First, private ownership of the means of production is abolished. Production is organised by workers’ councils, who democratically manage and operate workplaces. Each individual is free to join whatever workers’ council they wish, or form a new council. Albert does not specify the form of democracy used within the workers’ councils (and, later on, the consumers’ councils), leaving it up to the individual participants, although his book does contain an extended and quite interesting discussion of the relative merits of majoritarian voting against consensus-based decision making. The major binding requirement on individuals in workers’ councils is that they must work in what Albert calls ‘balanced job complexes’. These are bundles of different tasks, weighted according to their relative individual ‘empowerment’ and desirability, that take the place of what we now have in single task jobs. The aim is to overcome the ‘social division of labour’ between jobs, in which very few have empowering and fulfilling work, while the majority suffer in tedious, repetitive and otherwise undesirable tasks. Albert does not intend to abolish skills, or to force everyone to do everything, but to rotate tasks within job complexes sufficiently so that no one need feel disempowered. Workers are remunerated on the sole criteria of effort, this being the only factor over which individuals exercise discretion and so the only fair grounds for reward. 
Consumption is organised by individuals, families or ‘living units’ arranged into consumers’ councils. These are ‘nested’, so that the smallest neighbourhood consumer councils are federated into ward councils; ward councils are federated into borough councils; these fit into city councils, and so on all the way up to national or (though Albert does not discuss the possibility) potentially international councils. The intention here is to cope with what conventional economics labels as ‘externalities’ – namely, the fact that my consumption choices have an impact on others, elsewhere. If I drive a car, I pay only for the petrol I use – I do not have to pay for the pollution that is forced on everyone else. I have, in other words, an incentive to overuse my car, given that I do not bear the full cost of its use. By nesting consumption councils in this way, Albert hopes that a better appreciation of consumption impacts will be provided to individual consumers.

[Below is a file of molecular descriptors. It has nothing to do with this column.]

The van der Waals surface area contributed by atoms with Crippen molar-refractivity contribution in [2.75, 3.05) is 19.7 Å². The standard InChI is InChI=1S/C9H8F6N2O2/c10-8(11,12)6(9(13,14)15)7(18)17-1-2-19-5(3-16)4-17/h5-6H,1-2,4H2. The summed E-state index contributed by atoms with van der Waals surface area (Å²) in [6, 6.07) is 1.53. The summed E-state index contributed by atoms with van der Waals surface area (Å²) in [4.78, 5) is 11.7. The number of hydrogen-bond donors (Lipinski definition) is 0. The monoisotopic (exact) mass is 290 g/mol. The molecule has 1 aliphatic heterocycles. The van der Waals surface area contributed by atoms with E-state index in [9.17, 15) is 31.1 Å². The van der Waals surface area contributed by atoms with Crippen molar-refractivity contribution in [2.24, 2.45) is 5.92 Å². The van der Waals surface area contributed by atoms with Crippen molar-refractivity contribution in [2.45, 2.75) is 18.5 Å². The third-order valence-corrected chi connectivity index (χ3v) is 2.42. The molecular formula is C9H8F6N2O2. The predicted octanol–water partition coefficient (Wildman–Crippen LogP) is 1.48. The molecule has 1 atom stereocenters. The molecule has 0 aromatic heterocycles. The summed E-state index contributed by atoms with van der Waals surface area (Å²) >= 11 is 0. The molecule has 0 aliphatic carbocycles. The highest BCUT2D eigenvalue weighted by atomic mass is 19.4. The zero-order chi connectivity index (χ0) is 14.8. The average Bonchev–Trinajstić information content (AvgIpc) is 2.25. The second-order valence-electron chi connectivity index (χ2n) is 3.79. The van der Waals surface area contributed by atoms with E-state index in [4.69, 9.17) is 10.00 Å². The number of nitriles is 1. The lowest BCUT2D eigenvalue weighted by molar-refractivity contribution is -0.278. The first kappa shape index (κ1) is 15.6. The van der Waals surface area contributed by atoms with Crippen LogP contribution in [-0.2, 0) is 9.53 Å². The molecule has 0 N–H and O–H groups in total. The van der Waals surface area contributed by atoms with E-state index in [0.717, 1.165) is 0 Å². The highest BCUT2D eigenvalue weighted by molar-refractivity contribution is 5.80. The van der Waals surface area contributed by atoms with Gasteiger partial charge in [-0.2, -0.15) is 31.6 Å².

We can see how this democratic arrangement of nested councils might begin to solve some of the global problems we encountered earlier. We should be able to ensure that globally-informed production and consumption choices are made. Where consumption or production decisions have large impacts on others, the process of democratic decision making should take these impacts into account. A large new factory, for example, would not simply be able to pollute the river it stands next to, given that it runs through a nearby town. The co-ordinated investment that capitalism cannot provide to the underdeveloped South should now be within reach, given co-operation between different producer and consumer councils.